Oct. 17, 2019
The heat of the summer begins to dissipate, but the conditions on Samos continue to deteriorate. The number of arrivals on the island has increased dramatically over the last year, and there are now more than 6000 refugees on the island. Samos’ only hotspot, a few minutes’ walk from the bustling tourist city of Vathis, was built to house a maximum of 650 people. One can imagine what the conditions must be like for those many refugees crammed into such a small space. Thousands live in “The Jungle”, an area lying adjacent to the camp, where refugees must purchase their own tents. But now even The Jungle no longer has room, and refugees can be found living on the streets of Vathis. Soon problems with local population are bound to emerge as they can only feel overwhelmed.
The deteriorating situation has had a deleterious effect on the health of the refugee population. Refugees complain about the inadequate food and water, the lack of access to toilet and shower facilities, the lack of hygiene and the constant waiting that the overcrowdedness has led to. Refugees often rise at two o’clock in the morning and stand in line for seven hours to receive a small pastry and a juice box. They don’t have access to a proper meal everyday, which obviously get them frustrated and desperate, even more for the families with kids, and the lack of proper food tend to weaken their immune system.
“All we do is stand in line. All day long. For food, for the toilet, to see the doctor. It’s unbearable,” a young Afghan man confided.
The situation is exacerbated by the fact that refugees often face an uncertain future. While some have already spent over a year on the island, many others must wait until 2020 or even 2021 before they are allowed to present their case for asylum before the European Asylum Support Office.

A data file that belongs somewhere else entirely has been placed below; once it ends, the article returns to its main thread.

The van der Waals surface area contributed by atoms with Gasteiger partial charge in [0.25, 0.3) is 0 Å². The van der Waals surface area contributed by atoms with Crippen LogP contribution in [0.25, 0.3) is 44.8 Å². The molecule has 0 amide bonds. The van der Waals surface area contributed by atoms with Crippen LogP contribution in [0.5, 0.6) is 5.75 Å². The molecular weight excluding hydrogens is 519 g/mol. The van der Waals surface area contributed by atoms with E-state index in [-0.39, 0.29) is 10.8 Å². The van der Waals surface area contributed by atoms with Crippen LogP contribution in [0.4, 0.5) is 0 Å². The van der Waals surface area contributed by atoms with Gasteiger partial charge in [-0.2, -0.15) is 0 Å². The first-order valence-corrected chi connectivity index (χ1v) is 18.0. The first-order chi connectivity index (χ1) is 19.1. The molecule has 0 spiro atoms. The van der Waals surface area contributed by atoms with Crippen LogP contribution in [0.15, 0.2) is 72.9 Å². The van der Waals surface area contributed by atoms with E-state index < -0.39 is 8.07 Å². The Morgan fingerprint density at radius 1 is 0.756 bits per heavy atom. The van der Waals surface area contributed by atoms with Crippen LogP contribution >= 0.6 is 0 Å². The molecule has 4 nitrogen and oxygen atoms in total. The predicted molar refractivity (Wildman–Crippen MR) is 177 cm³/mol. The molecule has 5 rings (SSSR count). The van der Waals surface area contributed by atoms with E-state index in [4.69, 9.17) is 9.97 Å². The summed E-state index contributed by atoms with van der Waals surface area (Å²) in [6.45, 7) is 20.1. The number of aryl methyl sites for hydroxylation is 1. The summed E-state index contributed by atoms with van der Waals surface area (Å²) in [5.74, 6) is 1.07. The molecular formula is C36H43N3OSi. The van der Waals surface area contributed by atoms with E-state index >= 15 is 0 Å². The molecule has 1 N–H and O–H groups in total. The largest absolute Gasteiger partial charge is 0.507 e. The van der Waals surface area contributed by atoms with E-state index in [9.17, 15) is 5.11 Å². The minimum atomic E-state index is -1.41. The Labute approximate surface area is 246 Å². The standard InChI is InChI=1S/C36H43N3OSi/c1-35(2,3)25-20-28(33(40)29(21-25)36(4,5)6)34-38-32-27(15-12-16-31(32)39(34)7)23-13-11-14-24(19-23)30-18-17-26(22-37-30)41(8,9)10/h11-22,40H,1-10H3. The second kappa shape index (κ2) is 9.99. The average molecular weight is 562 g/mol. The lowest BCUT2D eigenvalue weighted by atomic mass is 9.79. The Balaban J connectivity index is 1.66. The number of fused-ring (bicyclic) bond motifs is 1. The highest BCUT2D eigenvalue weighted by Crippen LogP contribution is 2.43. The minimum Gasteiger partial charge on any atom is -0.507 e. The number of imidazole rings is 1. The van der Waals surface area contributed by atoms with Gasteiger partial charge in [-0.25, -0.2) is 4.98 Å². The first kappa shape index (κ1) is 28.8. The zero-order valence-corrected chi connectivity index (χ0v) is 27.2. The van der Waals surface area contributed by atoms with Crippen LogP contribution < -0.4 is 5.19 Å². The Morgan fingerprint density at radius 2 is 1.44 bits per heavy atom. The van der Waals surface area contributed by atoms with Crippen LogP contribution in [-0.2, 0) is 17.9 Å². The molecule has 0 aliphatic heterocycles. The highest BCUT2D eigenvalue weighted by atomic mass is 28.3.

The worsening situation on the island has had consequences for the Med’Equali Team, as the clinic now regularly sees in excess of 150 patients per day. But our team of hard-working doctors, nurses, medical students, receptionists and translators is prepared for this influx of patients.
The clinic is open daily (except Thursdays) from 7 a.m. until 5 p.m., but our staff regularly stays later to handle the additional load.
Quite luckily for Med’Equaliteam, which celebrated its 1st anniversary this summer, the team has widened over the year, somehow matching a little the widening of the number of refugees. In the last months, the team has been made up of 5 doctors, 4 nurses, 2 medical students, 1 receptionist and a lot of translators, and we had week-long visits by a physiotherapist and a gynecologist, thereby providing services that are sorely needed by our refugee population. They are all coming from all around the world, dedicating themselves to the clinic despite the intense days and overwhelming needs. The team spirit stands strong, thereby becoming an awesome strenght for all the volunteers and enabling the team turnover to go as smoothly and efficiently as possible. Even though flexibility is still a highly needed everyday skill, the team has found its way and the clinic comes together nicely although by definition the days will always be challenging.